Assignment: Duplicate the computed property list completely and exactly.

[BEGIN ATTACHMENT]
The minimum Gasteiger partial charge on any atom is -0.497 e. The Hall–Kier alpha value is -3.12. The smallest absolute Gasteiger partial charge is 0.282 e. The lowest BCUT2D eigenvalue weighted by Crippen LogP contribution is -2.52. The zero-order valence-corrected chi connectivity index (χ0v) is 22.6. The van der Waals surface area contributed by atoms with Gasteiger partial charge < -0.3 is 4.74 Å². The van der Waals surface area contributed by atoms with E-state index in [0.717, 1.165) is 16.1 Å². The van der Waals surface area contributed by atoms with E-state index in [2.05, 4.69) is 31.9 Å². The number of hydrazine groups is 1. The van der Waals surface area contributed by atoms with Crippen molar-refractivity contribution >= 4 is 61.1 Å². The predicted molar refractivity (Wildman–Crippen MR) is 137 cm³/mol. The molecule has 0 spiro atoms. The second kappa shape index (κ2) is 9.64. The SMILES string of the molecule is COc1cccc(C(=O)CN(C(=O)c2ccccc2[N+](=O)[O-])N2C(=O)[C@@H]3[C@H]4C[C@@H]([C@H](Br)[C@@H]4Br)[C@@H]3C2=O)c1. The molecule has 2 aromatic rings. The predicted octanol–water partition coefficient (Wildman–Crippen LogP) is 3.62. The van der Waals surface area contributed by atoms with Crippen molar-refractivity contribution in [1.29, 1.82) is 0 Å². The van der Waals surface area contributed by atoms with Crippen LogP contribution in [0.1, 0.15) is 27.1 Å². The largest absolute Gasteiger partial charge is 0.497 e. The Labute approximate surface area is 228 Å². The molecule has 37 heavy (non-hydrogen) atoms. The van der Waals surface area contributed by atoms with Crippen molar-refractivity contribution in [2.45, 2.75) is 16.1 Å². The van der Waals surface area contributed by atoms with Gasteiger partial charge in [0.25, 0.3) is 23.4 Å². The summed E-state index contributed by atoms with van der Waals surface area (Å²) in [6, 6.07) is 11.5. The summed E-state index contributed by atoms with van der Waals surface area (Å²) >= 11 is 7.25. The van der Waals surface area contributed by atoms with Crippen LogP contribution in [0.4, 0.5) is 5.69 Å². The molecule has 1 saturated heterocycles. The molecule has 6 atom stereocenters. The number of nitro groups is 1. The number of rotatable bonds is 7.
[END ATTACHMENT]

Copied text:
The minimum Gasteiger partial charge on any atom is -0.497 e. The Hall–Kier alpha value is -3.12. The smallest absolute Gasteiger partial charge is 0.282 e. The lowest BCUT2D eigenvalue weighted by Crippen LogP contribution is -2.52. The zero-order valence-corrected chi connectivity index (χ0v) is 22.6. The van der Waals surface area contributed by atoms with Gasteiger partial charge < -0.3 is 4.74 Å². The van der Waals surface area contributed by atoms with E-state index in [0.717, 1.165) is 16.1 Å². The van der Waals surface area contributed by atoms with E-state index in [2.05, 4.69) is 31.9 Å². The number of hydrazine groups is 1. The van der Waals surface area contributed by atoms with Crippen molar-refractivity contribution >= 4 is 61.1 Å². The predicted molar refractivity (Wildman–Crippen MR) is 137 cm³/mol. The molecule has 0 spiro atoms. The second kappa shape index (κ2) is 9.64. The SMILES string of the molecule is COc1cccc(C(=O)CN(C(=O)c2ccccc2[N+](=O)[O-])N2C(=O)[C@@H]3[C@H]4C[C@@H]([C@H](Br)[C@@H]4Br)[C@@H]3C2=O)c1. The molecule has 2 aromatic rings. The predicted octanol–water partition coefficient (Wildman–Crippen LogP) is 3.62. The van der Waals surface area contributed by atoms with Crippen molar-refractivity contribution in [1.29, 1.82) is 0 Å². The van der Waals surface area contributed by atoms with Crippen LogP contribution in [0.1, 0.15) is 27.1 Å². The largest absolute Gasteiger partial charge is 0.497 e. The Labute approximate surface area is 228 Å². The molecule has 37 heavy (non-hydrogen) atoms. The van der Waals surface area contributed by atoms with Crippen molar-refractivity contribution in [2.45, 2.75) is 16.1 Å². The van der Waals surface area contributed by atoms with Gasteiger partial charge in [0.25, 0.3) is 23.4 Å². The summed E-state index contributed by atoms with van der Waals surface area (Å²) in [6, 6.07) is 11.5. The summed E-state index contributed by atoms with van der Waals surface area (Å²) >= 11 is 7.25. The van der Waals surface area contributed by atoms with Crippen LogP contribution in [0.4, 0.5) is 5.69 Å². The molecule has 1 saturated heterocycles. The molecule has 6 atom stereocenters. The number of nitro groups is 1. The number of rotatable bonds is 7.